Esther Mahlangu’s colorful geometric artwork is exhibited in galleries around the world, but she remains in her South African village unfazed by fame and determined to preserve her ethnic Ndebele culture.
The 81-year-old painter and mural artist earned international reputation with her Ndebele motifs at a time when the art scene in her home country was focused on contemporary styles.
Now, Johannesburg is hosting a major exhibition for Mahlangu, an elderly black woman with no art training who rose to global acclaim using a skill passed down for generations.
With just a chicken feather, Mahlangu first painted mud huts and chipboards before moving on to luxury cars, vodka bottles, skateboards and footwear, as her intricate patterns became huge commercial hits.
At home in a dusty village in South Africa’s eastern province of Mpumalanga, the sprightly great-grandmother looks nothing like an artist who has exhibited at the Centre Georges Pompidou in Paris, the 5th Biennale in Lyon, France, and London’s British Museum.
She goes about her daily chores, sweeping the courtyard in front of her hut and worrying about crying babies.
Unlike many locals, she still dresses in the distinctive Ndebele traditional attire, with heavy beaded necklaces and dozens of copper rings around her neck and legs.
‘I’m not intimidated’
“Working with famous people has not changed me,” she told AFP. “I am not intimidated by anything and not even once have I changed who I am to fit in with their culture.”
The only change she has incorporated into her work is replacing natural pigments of cow dung and soil with acrylic paint.
Mahlangu’s first big international break came in 1989, when she was 54. Her ornately decorated house had caught the eye of French researchers who invited her to the Pompidou Centre. In Paris, she painted a replica of her hut for an exhibition.
Mahlangu’s heavily wrinkled face lights up in disbelief when showcasing what she had been doing since she was a child.
“I only used chicken feathers, no brushes,” she said while taking a break from her chores. She chuckled, “I am an ordinary Ndebele woman, doing what I was taught by my mother and grandmother.”
She said she was amazed by the interest her work attracted, an experience that prompted her to teach the age-old Ndebele skill to youngsters in her village.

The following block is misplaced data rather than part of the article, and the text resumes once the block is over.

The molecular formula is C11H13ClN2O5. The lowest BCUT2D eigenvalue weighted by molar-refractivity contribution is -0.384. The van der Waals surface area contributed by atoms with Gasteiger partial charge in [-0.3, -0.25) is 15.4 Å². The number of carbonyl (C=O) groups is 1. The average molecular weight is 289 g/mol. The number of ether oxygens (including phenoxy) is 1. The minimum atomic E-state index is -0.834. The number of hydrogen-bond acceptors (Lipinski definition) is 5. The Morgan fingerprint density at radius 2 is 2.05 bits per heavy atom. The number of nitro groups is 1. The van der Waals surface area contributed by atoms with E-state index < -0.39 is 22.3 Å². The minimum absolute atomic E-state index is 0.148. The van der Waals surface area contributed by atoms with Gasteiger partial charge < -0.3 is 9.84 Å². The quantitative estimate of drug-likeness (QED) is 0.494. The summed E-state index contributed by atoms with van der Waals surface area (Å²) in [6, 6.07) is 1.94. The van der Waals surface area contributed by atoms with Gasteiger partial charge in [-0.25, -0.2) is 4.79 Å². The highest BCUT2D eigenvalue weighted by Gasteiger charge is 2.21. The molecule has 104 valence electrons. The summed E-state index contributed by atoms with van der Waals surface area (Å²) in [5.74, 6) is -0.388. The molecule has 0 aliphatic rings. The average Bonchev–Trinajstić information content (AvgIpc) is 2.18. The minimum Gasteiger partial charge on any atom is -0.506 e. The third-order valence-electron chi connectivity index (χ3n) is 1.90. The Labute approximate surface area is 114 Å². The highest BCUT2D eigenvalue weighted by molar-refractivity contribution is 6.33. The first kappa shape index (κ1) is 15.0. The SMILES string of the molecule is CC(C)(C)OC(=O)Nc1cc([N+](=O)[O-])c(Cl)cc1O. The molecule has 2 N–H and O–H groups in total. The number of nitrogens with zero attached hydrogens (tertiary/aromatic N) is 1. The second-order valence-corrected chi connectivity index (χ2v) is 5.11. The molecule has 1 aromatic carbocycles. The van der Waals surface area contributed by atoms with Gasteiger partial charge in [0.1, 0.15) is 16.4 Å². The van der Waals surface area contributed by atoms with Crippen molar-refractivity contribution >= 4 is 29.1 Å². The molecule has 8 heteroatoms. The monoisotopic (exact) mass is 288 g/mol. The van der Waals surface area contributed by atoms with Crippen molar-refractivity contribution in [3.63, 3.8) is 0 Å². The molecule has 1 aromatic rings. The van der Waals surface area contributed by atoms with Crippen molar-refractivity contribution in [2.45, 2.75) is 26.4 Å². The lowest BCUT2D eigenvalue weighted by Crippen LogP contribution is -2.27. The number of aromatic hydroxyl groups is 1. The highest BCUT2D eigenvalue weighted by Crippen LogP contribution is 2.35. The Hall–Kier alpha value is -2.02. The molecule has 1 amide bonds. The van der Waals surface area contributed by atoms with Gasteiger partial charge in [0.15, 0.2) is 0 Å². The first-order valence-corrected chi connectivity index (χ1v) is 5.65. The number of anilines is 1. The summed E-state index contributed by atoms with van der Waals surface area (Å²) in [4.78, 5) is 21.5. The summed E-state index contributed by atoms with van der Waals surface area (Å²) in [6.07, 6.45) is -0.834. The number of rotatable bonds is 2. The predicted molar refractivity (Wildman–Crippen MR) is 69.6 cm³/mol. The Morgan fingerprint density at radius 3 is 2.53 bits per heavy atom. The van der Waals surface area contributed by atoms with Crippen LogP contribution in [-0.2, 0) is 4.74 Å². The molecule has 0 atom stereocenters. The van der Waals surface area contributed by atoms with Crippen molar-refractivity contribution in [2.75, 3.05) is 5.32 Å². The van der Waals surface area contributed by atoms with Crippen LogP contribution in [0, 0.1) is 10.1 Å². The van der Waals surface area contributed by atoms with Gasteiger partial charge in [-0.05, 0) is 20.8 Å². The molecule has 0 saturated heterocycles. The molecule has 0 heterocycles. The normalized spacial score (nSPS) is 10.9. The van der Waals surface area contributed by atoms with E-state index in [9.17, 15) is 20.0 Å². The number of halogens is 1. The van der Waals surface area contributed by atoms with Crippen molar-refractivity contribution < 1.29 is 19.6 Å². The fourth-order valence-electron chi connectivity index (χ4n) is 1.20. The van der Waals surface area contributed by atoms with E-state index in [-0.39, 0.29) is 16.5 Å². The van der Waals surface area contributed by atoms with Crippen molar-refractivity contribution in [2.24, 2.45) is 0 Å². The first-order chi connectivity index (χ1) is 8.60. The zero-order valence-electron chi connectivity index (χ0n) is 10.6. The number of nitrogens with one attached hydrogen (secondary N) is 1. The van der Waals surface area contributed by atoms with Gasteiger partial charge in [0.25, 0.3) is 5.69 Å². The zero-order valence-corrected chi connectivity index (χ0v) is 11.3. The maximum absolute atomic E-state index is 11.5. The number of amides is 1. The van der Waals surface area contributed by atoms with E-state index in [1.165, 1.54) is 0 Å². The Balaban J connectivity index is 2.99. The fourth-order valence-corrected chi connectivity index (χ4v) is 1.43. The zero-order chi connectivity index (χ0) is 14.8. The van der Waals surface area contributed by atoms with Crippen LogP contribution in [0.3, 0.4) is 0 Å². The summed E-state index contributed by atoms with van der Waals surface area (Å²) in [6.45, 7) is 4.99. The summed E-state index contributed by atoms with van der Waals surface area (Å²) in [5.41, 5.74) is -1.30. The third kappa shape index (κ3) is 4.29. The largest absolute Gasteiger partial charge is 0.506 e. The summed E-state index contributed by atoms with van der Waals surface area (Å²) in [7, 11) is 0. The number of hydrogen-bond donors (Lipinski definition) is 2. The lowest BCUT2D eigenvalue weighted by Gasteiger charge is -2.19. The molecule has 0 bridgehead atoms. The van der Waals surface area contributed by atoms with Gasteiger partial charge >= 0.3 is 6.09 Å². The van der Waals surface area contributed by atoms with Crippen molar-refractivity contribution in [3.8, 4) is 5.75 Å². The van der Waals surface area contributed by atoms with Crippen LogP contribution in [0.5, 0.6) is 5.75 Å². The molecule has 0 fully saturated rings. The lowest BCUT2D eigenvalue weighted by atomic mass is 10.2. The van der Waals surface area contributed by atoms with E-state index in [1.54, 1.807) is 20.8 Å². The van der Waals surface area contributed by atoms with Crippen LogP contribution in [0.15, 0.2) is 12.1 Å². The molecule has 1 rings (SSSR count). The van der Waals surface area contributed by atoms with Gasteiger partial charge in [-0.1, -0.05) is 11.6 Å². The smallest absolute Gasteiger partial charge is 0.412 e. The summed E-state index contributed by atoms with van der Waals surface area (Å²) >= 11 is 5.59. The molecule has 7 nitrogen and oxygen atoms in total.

“My aim is to preserve the Ndebele culture. I don’t want it to get lost with civilisation,” she said.
German carmaker BMW has collaborated with Mahlangu on two occasions, when she painted the body of their luxury sedans with her iconic Ndebele shapes.
Her first collaboration with the company in 1991 made her the first woman to be invited to take part in the Art Car project, following in the footsteps of Andy Warhol and Roy Lichtenstein.
“Painting the car was exciting. I never felt under pressure,” she said.
The car has been displayed in major exhibitions around the world, and in February ended a four-month show at the British Museum.
Recognition at home
South Africa was not quick to recognize Mahlangu’s talent, though she has had solo exhibitions in Cape Town. In 2006 she was given a presidential award.
“I had to travel to Pretoria to accept it,” she said. “It made me proud to be seen as doing something for the people.”
In her cramped two-room thatched roof hut that doubles as a makeshift gallery stands a wooden cabinet displaying some of her many accolades.
“A lot of people have looked at Esther’s work as being more on the craft side,” said Craig Mark, director of The Melrose Gallery in Johannesburg. “She hasn’t been really recognized in the visual arts side in South Africa until very recently.”
The gallery is showing a collection of Mahlangu’s latest work, a series of paintings paying tribute to the late freedom icon Nelson Mandela. The paintings were created by embellishing prints of drawings created by Mandela in 2001.
At the opening of the exhibition, the painter said she had no intention of slowing down despite her age, “I may no longer have the same energy as I used to, but I can still do everything.” JB